Police misconduct covers a wide array of activities, but frequently involves police brutality and the use of excessive force in violation of state law and the United States Constitution.
Excessive force is the application or use of force beyond what is reasonable under the circumstances from an objective standpoint.
Excessive force violates the Fourth Amendment to the United States Constitution and Oklahoma state law. In determining whether an officer used excessive force, his subjective opinion is not relevant.
When analyzing excessive force questions, courts generally examine the following factors: (1) the severity of the crime at issue, (2) whether the suspect poses an immediate threat to the safety of the officers or others, and (3) whether he is actively resisting arrest or attempting to flee.
Excessive force issues arise in a variety of circumstances, but the most common involve citizen encounters with police officers. Excessive force issues may also arise in the context of jails and prisons.
Excessive Force in Jails and Prisons
In the jail and prison setting, excessive force may involve employees of a governmental entity, or it may involve employees of a private prison management company. Regardless of the employer, in the jail or prison setting the same rules apply regarding excessive force.
Examples of excessive force can include physical assaults using arms and elbows, kicking, hitting, tactical moves such as arm-bar techniques, neck holds, and pressure points, the use of less lethal weapons such as batons, asps, rods, pepper or OC spray, rubber bullets, electronic controlled devices, e.g., Taser’s, and electrified shields, the use of various forms of restraints including handcuffing, hog-tying, restraint chairs, the use of lethal weapons, including firearms, canines, and patrol cars.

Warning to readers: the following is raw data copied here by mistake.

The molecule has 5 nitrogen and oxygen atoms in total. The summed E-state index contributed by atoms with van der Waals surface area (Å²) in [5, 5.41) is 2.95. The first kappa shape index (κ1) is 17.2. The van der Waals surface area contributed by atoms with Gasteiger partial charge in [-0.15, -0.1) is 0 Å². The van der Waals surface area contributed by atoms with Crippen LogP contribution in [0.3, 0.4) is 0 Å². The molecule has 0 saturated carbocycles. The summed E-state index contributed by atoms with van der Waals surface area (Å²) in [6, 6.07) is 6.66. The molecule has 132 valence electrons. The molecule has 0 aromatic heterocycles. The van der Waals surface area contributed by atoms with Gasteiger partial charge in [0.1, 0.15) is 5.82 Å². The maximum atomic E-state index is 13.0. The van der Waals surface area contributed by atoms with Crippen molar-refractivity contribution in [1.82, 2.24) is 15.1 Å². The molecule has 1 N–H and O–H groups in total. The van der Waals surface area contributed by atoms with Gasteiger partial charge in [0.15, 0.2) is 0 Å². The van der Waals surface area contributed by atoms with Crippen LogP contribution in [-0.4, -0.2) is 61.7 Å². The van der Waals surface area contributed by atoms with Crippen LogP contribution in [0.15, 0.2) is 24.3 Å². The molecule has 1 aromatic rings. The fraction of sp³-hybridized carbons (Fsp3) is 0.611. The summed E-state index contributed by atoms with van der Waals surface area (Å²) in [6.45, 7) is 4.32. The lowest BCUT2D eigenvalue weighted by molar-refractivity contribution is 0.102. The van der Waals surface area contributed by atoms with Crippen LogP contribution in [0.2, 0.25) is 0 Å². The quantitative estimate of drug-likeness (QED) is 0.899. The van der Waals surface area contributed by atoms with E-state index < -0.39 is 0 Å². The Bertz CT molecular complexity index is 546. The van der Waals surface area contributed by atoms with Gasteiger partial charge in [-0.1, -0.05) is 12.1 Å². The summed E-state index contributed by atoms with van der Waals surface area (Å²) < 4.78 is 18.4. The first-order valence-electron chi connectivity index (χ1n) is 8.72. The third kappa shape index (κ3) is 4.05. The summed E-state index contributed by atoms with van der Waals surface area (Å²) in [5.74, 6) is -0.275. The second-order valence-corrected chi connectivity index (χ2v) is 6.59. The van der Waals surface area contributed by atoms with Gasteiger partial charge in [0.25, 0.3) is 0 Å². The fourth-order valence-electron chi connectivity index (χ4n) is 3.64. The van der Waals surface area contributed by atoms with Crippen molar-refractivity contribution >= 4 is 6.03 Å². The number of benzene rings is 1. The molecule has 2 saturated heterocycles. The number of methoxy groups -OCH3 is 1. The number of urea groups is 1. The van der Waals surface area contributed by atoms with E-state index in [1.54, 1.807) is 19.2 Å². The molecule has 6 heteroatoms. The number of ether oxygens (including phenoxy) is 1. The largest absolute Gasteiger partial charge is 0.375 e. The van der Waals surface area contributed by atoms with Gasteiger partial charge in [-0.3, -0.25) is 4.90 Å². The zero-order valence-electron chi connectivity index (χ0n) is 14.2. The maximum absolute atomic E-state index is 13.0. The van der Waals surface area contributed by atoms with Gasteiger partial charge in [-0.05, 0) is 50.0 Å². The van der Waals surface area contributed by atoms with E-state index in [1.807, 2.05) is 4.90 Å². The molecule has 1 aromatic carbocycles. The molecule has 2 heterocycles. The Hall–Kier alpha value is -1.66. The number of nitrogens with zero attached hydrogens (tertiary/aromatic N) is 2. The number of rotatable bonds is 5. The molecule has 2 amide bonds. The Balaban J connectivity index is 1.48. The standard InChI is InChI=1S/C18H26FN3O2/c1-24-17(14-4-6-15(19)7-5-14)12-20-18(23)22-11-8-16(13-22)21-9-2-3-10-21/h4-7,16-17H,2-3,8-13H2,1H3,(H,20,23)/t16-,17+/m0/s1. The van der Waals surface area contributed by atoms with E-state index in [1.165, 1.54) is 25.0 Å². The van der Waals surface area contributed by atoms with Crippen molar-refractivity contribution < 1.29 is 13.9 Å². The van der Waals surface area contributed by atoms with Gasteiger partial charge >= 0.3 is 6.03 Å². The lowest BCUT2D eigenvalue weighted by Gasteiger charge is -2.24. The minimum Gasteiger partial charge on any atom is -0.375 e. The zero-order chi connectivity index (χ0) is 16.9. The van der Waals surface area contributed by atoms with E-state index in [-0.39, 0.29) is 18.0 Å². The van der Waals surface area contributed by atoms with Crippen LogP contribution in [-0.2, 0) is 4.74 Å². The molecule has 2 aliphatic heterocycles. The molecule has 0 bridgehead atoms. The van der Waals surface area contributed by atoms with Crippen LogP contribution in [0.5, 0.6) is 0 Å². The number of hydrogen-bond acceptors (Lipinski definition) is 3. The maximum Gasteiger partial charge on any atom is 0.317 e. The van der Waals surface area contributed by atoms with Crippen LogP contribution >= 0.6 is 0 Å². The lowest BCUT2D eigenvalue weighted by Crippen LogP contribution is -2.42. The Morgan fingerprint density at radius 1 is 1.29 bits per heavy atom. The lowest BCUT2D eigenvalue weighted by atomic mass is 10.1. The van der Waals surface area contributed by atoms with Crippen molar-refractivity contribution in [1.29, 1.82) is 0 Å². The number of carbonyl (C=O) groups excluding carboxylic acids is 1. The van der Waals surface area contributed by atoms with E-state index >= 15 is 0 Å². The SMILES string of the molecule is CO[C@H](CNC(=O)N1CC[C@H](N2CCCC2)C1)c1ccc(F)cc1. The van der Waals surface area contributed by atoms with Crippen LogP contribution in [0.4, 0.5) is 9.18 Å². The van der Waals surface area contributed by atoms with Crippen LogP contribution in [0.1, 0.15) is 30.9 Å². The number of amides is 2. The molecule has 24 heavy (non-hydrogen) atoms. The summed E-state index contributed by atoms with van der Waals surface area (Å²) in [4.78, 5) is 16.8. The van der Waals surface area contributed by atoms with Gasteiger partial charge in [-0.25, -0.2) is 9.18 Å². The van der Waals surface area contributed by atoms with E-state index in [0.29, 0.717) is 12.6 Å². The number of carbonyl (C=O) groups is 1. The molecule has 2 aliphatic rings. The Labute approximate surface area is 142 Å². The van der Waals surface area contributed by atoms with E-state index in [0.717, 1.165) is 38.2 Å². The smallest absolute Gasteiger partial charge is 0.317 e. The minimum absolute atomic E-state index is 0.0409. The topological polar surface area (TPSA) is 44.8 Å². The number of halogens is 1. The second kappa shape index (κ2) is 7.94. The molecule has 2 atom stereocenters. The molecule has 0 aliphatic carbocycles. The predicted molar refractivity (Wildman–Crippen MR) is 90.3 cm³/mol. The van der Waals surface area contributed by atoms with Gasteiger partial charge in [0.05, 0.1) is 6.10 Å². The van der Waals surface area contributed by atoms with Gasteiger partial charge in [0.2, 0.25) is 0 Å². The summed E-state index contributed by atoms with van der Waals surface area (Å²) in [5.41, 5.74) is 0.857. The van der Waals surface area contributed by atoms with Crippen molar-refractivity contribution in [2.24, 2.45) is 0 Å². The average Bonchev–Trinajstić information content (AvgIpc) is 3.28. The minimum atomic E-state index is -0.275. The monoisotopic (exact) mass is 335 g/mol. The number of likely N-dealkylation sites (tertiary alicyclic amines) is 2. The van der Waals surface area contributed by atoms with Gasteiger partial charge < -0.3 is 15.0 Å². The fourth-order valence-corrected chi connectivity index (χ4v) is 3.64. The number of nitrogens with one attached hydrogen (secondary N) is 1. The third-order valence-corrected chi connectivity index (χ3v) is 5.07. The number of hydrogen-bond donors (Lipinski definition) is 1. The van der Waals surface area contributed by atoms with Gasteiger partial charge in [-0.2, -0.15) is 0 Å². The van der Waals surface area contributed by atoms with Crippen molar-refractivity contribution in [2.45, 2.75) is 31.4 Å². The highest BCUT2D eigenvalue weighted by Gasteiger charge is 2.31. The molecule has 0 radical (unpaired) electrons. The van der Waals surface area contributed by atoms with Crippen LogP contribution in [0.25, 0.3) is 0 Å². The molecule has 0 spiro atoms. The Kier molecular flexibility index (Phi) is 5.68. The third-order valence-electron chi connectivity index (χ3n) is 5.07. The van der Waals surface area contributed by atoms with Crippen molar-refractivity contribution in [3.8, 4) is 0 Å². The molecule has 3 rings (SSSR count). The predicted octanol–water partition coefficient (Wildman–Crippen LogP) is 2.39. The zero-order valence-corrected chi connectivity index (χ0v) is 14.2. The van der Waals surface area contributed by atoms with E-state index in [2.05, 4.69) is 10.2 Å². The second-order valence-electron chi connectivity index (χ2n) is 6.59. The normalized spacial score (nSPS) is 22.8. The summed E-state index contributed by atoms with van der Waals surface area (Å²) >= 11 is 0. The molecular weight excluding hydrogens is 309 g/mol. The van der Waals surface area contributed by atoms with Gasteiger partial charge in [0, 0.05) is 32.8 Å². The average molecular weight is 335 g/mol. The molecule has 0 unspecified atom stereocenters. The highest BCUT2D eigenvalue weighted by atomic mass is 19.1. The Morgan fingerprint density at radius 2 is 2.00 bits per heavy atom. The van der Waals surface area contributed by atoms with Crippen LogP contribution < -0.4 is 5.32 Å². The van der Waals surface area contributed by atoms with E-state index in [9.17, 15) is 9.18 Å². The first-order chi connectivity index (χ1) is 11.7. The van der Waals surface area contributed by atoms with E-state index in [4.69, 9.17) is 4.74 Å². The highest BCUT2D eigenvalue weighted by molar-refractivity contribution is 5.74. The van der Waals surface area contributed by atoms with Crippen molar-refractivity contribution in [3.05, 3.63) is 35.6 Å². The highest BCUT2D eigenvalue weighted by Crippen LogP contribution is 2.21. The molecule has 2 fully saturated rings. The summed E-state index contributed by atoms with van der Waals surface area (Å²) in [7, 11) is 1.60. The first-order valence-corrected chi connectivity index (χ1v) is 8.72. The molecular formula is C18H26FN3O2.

Courts have also held that excessive force may be found as a result of the officer’s actions, like unnecessarily charging at an armed suspect who harbored suicidal ideations.
Excessive force is a serious violation of the U.S. Constitution that can result in substantial injuries.
Investigating excessive force claims requires a firm understanding of law enforcement techniques and the policies and procedures that regulate the use for force.
It is also critical to understand the various training practices to evaluate whether the use of force resulted from an officer exercising poor judgment, or whether the use of force resulted from inadequate training.
Claims for unlawful arrest typically arise where the police lacked reasonable suspicion or probable cause to make an arrest. These claims may arise where the police manufacture evidence or testimony in an attempt to justify a bad arrest, or one that lacked the probable cause required by the Fourth Amendment.
For the victim of an unlawful arrest, the consequences can range anywhere from a detention lasting a few hours, to the most extreme cases where a victim is wrongfully tried, convicted and sentenced to prison.
To establish a civil claim for damages, a victim is required to show that the police lacked what is called “arguable” probable cause. This means the arrest must be “objectively unreasonable” based upon the facts known to the police at the time of the arrest, even if the police were mistaken as to the true nature of the facts before them.
Claims for unlawful arrest will generally exist where the police violate well-established law. For this reason, it is critical that your attorney have a firm understanding of the applicable law.
The attorneys at Bryan & Terrill are leaders in the community in not only understanding existing law, but creating new law as well which created civil rights for Oklahomans under the state constitution.
Assistance with Police Misconduct or Police Brutality Claims
The attorneys at Bryan & Terrill are uniquely qualified to represent the victims of police misconduct because we formerly represented law enforcement agencies and individual officers in state and federal court.
Today, we use that experience to help victims of police misconduct to vindicate the deprivation of rights secured by the Constitution and Oklahoma state law.
If you have questions about excessive force, or if you or a loved one are the victim of police misconduct, do not hesitate to contact us at 918-935-2777.